Fat people should consider a fishing kayak or touring kayak for getting out on the water. Tandem kayaks are another great option! Fishing or touring kayaks generally have wider hulls, so there’s more room for gear. Plus, recreational kayaking and relaxing kayaking are really two different sports.
These two bigger styles of kayak are better for a more relaxing style of kayaking. They’re also designed to hold more weight for bringing along gear, whether for fishing or a 2-3 day kayaking excursion.
I prefer fishing kayaks because many of them have a sit-on-top design, rather than a sit-inside design. This is my personal go-to, since I do enjoy fishing and there’s no reason you can’t use it if you aren’t fishing either.
For people who need a little more space or a higher weight capacity, a tandem could be an option. As you look at tandem kayaks, be sure to choose one that has a seat you can reposition toward the middle of the ‘yak. This ensures it stays evenly balanced and that the kayak will be easier to maneuver through the water.
Consider an Inflatable Kayak
Bigger men and women may also have better luck going with an inflatable kayak than a hard-shell one. I’ll be honest, I was super skeptical about something that I had to fill with air supporting me while I was out on the water- especially when I was out there with all my fishing gear. When you think about it though, an inflatable kayak makes sense.
Inflatable kayaks support more weight because they are made of lighter materials. This means more material can be used without adding to the overall weight of the kayak too much. With a hard-shell kayak made from thick fiberglass, wood, or other materials, adding more length or width also significantly increases the weight and negatively affects the buoyancy of the kayak.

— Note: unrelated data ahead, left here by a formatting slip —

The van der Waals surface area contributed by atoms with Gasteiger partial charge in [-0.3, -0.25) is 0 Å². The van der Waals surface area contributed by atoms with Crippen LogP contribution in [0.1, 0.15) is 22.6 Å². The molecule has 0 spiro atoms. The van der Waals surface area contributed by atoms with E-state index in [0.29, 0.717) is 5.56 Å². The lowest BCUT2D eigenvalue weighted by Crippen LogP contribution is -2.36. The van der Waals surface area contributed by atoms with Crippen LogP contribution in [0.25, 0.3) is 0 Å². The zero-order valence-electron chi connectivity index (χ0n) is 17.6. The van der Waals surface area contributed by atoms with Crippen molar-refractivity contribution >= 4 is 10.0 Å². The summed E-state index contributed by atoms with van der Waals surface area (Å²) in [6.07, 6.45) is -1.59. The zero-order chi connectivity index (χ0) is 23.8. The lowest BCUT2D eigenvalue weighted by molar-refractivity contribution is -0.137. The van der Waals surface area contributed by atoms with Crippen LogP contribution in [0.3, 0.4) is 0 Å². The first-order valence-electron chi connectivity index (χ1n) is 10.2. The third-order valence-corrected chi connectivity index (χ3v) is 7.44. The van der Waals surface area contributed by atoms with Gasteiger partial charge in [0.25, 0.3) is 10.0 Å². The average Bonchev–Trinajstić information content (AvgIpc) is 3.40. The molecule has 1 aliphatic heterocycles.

Plus, a lot of inflatable kayaks out there are made of super durable materials. As I was looking at all the different options, words like “military-grade material” and “double-stitching” really stood out to me and made me feel a little more secure in trying an inflatable kayak out as well.
Consider a Sit-On Rather than a Sit-In Kayak
Whether I’m out kayak fishing or recreationally kayaking, I’ve learned that I need space to move around when I’m in the water. A lot of the sit-in style of kayaks that I’ve tried really don’t have that extra elbow room that I need. Plus, when you have to sit inside the kayak, there’s really not as much room to move your feet around.
Don’t get me wrong, the sit-inside design is definitely doable if you buy something with a wider cockpit (that’s the empty part inside the boat). It’s hard to know what you need if you’ve never been in a kayak though, so I really recommend going to your local outdoor store and trying a few kayaks out if you can.
Look for a Higher Weight Limit Than You Need
As you look at different kayaks, you’re going to want to pick something that offers a higher weight limit than you actually need. On average, you’ll want to keep the kayak at a maximum of 80% of its total capacity. This gives you a little room for gear, plus a little wiggle room if you gain a few pounds.
This means that if you weigh 280 pounds, you’ll want a kayak that supports at least 350 pounds. A kayaker who is 300 pounds should look for something with at least a 375-pound limit. 400 pounds? Look for a kayak with a 500-pound weight capacity.
Why You Shouldn’t Get a High-Backed Seat